Food & Drink

Six by Nico restaurant review: MM samples the six-course tasting meal

Roll up, roll up! The circus has come to town – in the form of a sleek six-course tasting menu at Six by Nico.

An eatery renowned for its inventive and artistic take on fine dining, they have decided to embrace the big top as our much-missed restaurants re-open.

Bringing a carnival of flavours and fun to your usual bog-standard eating experience, the circus menu promises to provide playfulness and elements of surprise within each course.

And although they aren’t committing to high-wire acts and clowns spattered with custard pies, it still makes an entertaining outing; as the dishes are directly inspired by the fond memories of the ringmaster behind the restaurant, Chef Nico Simeone.

It also draws upon the 2017 hit film ‘The Greatest Showman’ – potentially because Nico has similar plans of world domination to that of P.T. Barnum.

Before our introduction to the clever courses, we’re given a ticket to the circus that doubles as a scratch card. We didn’t win, but that didn’t dampen our spirits.

The first course doesn’t tease the concept but instead barges straight in with a funfair favourite, waffles and ice cream.

But you will be forgiven for thinking it is anything like it’s sweet and salty namesake – as gelato has been swapped for a chicken liver parfait and waffles have been traded out for a potato crisp.

The parfait is mousse-like and sports a signature ice cream swirl – but chicken liver is certainly an acquired taste. It’s a little bitter for me.

The dish is salvaged by soft cubes of compressed peach and a singular raspberry also included in the ensemble – that bring a welcome splash of colour and sharpness to this savoury amuse bouche.

A petite and pretty little starter, but it leaves a peculiar taste in my mouth.

Course number two lends its name from a classic circus calamity, Candy Butchers.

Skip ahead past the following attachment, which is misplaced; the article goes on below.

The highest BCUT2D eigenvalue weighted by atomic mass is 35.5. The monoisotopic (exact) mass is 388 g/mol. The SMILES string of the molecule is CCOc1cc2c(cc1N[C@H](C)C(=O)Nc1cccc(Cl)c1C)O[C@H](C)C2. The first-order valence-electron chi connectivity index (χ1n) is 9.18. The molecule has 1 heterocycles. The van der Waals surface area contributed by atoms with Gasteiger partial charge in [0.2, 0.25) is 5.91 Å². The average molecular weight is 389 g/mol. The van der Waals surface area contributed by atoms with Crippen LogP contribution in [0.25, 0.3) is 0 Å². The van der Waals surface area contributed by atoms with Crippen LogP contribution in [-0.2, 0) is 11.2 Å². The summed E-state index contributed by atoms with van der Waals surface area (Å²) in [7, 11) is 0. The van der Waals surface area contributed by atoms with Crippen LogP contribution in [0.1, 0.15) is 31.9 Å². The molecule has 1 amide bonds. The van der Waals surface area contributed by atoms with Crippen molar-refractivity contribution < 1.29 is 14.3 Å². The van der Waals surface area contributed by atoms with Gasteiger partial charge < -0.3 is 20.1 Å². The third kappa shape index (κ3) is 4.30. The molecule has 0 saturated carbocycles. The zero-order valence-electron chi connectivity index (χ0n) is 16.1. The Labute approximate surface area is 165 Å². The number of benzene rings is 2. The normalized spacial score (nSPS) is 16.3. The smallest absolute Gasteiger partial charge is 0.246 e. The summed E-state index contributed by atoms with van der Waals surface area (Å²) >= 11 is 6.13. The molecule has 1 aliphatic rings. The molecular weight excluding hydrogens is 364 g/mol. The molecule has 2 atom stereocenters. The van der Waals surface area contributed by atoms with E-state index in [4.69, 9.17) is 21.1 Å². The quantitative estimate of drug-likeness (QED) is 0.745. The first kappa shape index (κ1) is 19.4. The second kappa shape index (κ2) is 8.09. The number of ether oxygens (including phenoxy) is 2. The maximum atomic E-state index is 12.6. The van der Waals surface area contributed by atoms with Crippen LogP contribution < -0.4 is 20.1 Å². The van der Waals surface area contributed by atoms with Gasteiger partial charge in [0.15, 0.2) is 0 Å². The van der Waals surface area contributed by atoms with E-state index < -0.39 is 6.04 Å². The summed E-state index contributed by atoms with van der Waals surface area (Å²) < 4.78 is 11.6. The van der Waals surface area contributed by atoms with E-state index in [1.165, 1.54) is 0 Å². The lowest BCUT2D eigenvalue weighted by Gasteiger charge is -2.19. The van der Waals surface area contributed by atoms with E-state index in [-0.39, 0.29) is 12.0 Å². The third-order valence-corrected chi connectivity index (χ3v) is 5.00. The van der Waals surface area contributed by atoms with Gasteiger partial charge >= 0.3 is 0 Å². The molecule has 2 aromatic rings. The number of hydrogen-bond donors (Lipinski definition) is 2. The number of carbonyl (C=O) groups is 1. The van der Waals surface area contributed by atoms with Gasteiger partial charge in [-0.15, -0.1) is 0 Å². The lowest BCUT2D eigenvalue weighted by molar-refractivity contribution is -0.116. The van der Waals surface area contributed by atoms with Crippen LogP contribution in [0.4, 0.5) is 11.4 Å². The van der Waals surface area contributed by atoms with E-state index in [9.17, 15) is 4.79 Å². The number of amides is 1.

Old school vendors would have to carve up hard candy into smaller pieces for them to sell; so the deconstructed form of this dish perfectly personifies its title.

Our server tells us it tastes exactly like a posh Big Mac – and they’re right on the money.

Beef tartare takes centre stage, which proves a succulent foundation for this interpretation of traditional fairground food.

Lay on a bed of burger sauce, intermixed with pickled cucumber to bring all the gherkin goodness and sprinkled in aged parmesan, this tent-shaped cheeseburger is the most recognisable course that really transports you to the circus.

A slice of pickled swede with the appearance of a piece of Swiss cheese is lovingly laden on top to finish it off. It’s a firm and acidic element that makes the perfect competitor against the powerfulness of the savoury meat and cheese.

The indulgence of this course is complemented with a fresh, lively and fruity Tuscany rosé.

We all know a circus act isn’t complete without some degree of misdirection – but thankfully it’s no saw a lady in half type of show.

The Illusionist unapologetically fulfils its name – as lay on a scallop shell and suspended on a bed of pebbles is…. chicken ballotine.

Tenderly wrapped in bacon, the taste of the ballotines rival that of pigs in blanket. Yet the crisp ring around its edge enables this pint-sized poultry to perfectly resemble a seared scallop.

Soft and salty like the seafood they imitate, the chicken performs harmoniously with the moisture of the hearty caper and raisin purée.

It’s an interesting concept that’s superbly executed – but the logistics of cutting up your meal on a seashell are certainly something I need to coordinate.